Phytoplankton Lab Report

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3. GROWTH AND CELL DIVISION OF PHYTOPLANKTON

Phytoplanktons have diversity and are of both the types prokaryotic and eukaryotic. Cell division is the vital process for regeneration. Prokaryotic forms of phytoplankton which comes under domain bacteria divide by basic process of cell division like binary fission. Eukaryotic phytolanktons which comes under domain eukarya are divide by the process of mitosis. For the growth of phytoplankton twenty nutrients are required. Many elements like nitrogen, phosphorous, zinc, magnesium, calcium, silica are required for the growth of phytoplanktons. As these nutrients are present in sea water, phytoplanktons can grow easily. Overexposure to the nutrients to the phytoplanktons can create algal blooms. Algal
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In the past, there had been some speculations that dinoflagellates, which have permanently condensed chromosomes, continuously synthesize DNA throughout the cell cycle (Karentz 1983). Recent evidence, especially from studies using single cell DNA measurements, do not support this hypothesis and indicate a clearly defined S phase (e.g. Bhaud et al. 1991). Interestingly, of all phytoplankton species studied to date, only the dinoflagellate Gyrodinium uncatenum displays a cell cycle with a very long G2 phase (Cetta and Anderson 1990). In order to map more precisely the location of the restriction point within the cell cycle, selective inhibitors may be used: for example hydroxyurea that prevents DNA synthesis and blocks S phase cells, allowing to distinguish between G1 and G2 restriction points (Vaulot et al. 1986).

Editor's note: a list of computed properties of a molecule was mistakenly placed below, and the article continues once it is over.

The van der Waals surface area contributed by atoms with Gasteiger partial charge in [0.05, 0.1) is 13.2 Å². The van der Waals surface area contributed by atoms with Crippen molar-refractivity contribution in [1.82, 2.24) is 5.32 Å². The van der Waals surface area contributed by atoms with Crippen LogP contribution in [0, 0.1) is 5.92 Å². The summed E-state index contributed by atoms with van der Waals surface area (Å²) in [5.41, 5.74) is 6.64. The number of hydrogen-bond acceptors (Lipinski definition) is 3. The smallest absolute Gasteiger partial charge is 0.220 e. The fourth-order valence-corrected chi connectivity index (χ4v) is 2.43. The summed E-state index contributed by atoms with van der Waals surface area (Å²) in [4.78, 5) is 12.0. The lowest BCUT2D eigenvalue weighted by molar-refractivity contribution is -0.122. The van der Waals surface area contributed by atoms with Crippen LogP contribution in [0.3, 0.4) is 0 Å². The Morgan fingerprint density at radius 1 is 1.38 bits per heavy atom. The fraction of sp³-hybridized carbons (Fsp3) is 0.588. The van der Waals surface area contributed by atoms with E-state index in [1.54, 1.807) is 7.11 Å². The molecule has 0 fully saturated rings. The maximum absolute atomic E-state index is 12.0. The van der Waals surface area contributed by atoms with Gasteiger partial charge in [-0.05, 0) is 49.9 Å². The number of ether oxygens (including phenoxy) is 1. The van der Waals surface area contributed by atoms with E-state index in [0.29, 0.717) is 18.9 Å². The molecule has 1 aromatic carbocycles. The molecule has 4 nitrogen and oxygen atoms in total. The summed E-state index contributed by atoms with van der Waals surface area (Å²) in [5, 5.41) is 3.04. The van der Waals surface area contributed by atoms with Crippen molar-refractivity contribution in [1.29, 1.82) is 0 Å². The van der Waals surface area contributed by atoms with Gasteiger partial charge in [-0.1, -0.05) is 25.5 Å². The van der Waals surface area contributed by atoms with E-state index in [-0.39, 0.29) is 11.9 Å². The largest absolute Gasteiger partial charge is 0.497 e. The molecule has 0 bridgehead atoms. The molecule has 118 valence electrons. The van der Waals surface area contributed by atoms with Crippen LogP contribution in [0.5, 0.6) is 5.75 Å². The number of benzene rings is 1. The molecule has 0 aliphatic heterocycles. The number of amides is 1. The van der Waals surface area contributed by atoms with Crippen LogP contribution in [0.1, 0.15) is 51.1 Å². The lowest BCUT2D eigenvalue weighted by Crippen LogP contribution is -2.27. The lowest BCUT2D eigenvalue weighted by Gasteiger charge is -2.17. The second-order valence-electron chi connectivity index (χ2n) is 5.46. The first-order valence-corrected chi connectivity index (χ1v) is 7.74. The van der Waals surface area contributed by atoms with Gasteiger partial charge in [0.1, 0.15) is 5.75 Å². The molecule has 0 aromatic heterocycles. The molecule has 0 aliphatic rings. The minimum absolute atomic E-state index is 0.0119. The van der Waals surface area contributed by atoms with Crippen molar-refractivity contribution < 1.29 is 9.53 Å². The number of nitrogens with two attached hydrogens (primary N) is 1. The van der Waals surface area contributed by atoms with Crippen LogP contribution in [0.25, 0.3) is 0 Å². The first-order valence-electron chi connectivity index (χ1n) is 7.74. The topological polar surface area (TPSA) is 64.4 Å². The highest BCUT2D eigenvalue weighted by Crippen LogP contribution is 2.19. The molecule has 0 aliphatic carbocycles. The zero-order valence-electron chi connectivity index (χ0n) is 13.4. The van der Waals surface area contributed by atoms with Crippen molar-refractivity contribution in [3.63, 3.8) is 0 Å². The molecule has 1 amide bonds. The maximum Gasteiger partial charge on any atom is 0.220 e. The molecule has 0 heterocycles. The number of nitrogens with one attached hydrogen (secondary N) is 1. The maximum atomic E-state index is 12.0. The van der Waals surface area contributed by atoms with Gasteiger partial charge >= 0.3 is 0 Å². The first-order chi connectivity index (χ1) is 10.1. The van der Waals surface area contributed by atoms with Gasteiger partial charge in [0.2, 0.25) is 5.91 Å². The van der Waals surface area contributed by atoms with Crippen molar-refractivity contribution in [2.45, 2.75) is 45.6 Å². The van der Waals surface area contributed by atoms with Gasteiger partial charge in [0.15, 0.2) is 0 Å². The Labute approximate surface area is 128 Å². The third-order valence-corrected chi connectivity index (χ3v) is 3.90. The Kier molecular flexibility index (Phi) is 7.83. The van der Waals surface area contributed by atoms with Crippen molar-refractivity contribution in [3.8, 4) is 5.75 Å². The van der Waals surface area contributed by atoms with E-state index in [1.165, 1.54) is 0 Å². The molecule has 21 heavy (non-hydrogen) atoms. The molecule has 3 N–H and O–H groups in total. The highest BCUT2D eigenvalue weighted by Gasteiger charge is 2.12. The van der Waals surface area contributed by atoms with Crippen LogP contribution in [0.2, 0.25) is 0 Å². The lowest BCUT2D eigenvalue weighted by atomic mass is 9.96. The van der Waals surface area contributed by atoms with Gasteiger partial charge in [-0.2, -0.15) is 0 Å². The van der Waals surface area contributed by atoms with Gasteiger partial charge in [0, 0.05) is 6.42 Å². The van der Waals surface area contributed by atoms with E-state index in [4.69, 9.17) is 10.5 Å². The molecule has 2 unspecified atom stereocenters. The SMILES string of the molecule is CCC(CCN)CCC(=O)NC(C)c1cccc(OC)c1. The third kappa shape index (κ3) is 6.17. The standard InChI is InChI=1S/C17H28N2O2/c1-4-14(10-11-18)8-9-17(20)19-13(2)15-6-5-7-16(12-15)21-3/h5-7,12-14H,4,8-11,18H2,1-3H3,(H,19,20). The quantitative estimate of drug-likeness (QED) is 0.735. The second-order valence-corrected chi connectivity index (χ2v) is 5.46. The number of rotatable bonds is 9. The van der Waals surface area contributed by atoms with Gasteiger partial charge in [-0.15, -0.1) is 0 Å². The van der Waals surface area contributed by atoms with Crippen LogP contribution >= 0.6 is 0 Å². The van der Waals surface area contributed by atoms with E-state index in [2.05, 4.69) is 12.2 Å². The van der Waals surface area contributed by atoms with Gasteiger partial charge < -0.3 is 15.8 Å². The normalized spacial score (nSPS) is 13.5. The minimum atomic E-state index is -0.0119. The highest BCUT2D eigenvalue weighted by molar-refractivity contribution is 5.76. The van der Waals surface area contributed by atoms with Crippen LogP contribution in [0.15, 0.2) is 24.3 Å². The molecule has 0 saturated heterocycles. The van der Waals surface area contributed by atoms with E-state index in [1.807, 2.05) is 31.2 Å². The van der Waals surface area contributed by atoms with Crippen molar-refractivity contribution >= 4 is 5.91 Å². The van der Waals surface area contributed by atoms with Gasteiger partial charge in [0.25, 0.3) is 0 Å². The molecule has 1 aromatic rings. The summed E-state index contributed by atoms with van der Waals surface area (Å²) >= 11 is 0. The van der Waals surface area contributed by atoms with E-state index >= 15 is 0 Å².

Temperature appears to have the most uniform action of all factors investigated. When temperature decreases, all phases are lengthened in equal proportions. This suggests that the effect of lowering the temperature on the cell cycle is due to an uniform slowing down of biochemical reactions. Although it has not been studied, temperature stress may have a more specific effect, such as the induction of heat shock proteins (Alexandrov

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